Book review: Paek Nam Nyong – Friend

When faced with a translation of a book written by a North Korean, based on past experiences you might expect material that’s hostile to the regime. Texts that have been rendered into English tend to be either defector testimonies or an occasional collection of short stories or poems by a dissident writer that have apparently been smuggled out of the country at great risk to the courier and author. That’s the stuff that typically sells here.

So it’s refreshing to be presented with a novel written by an author in good standing with the regime, a text that has reputedly sold well in North Korea. It’s also interesting to get an insight into the sort of literature that sells there, and, to the extent that literature can ever be a window into the real life of a culture that produces it, get a glimpse of what might not be considered a too far-fetched representation of daily life in 1980s Pyongyang.

This novel was published in 1988, while Kim Il Sung was still alive and before the disastrous famines of the 1990s, though perhaps prophetically the preoccupation of one character in the novel is the development of edible plants that can grow in unfavourable conditions.

Friend is not going to set your pulse racing, though it is a very pleasant read. It’s the story of a stalwart lathe operator married to a former factory worker who has now become a celebrity singer. They are now drifting apart as a couple, and are seeking a divorce.

Enter Judge Jeong Jin Wu, the judge who will determine the divorce case, and who will decide who gets custody of the son. He takes a personal, fatherly interest in the cases under his remit, diligently investigating whether a divorce is justified. His interviews with both husband and wife enable us to see the backstory of the couple, and thus we get a love story as well as a divorce story.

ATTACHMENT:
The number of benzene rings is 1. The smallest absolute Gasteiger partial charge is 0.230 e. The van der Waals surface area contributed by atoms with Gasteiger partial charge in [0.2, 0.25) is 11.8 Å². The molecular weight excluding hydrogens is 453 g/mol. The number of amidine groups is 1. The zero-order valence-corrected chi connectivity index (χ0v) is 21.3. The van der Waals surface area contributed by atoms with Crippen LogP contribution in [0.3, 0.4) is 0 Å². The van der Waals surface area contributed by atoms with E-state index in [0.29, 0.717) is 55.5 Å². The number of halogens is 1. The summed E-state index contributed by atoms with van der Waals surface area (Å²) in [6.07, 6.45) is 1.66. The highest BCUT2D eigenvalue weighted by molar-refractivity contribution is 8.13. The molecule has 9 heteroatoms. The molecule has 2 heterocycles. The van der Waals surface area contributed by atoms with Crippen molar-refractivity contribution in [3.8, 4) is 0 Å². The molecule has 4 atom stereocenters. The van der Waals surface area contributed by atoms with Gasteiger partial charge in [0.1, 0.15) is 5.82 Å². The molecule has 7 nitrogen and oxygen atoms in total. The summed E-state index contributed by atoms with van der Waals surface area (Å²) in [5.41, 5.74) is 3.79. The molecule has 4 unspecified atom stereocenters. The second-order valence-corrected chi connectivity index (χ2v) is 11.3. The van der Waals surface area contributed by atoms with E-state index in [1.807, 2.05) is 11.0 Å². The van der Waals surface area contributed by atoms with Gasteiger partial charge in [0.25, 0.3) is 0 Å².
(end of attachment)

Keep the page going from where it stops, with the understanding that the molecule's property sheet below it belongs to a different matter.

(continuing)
The legal system in North Korea as portrayed in this novel is very different from the ones we might be familiar with, but the translator, Immanuel Kim, had the opportunity to interview Paek Nam Nyong in Pyongyang. For a while, Paek lived the same building as a provincial court, and befriended a judge very much like Jeong Jin Wu. He was thus able to do some first-hand research, which might suggest that the interventionist role taken by the judge may possibly not be too far from reality. On the other hand, even if it is a mere fiction, it nevertheless provides a useful moral example for the reader to follow. And probably that is more the point.

In a novel that has been written by a state-approved author, you might expect a personal appearance from the Great Leader himself, providing a bit of on-the-spot guidance. There is none of that in Friend. Instead, it is Judge Jeong who gives the wise guidance that enables the various characters to see the right course of action. Here is Judge Jeong on the societal impact of divorce:

When a man and a woman fall in love and decide to marry, it’s their decision. But they have to register for their marriage license. The law protects the entity of the family, as it is a component of society. It’s not an easy matter to destroy a piece of the nation. Divorce disconnects the relationship between a husband and wife… The family’s fate as a unit of society is intimately connected with the greater family of said society (p 117-118)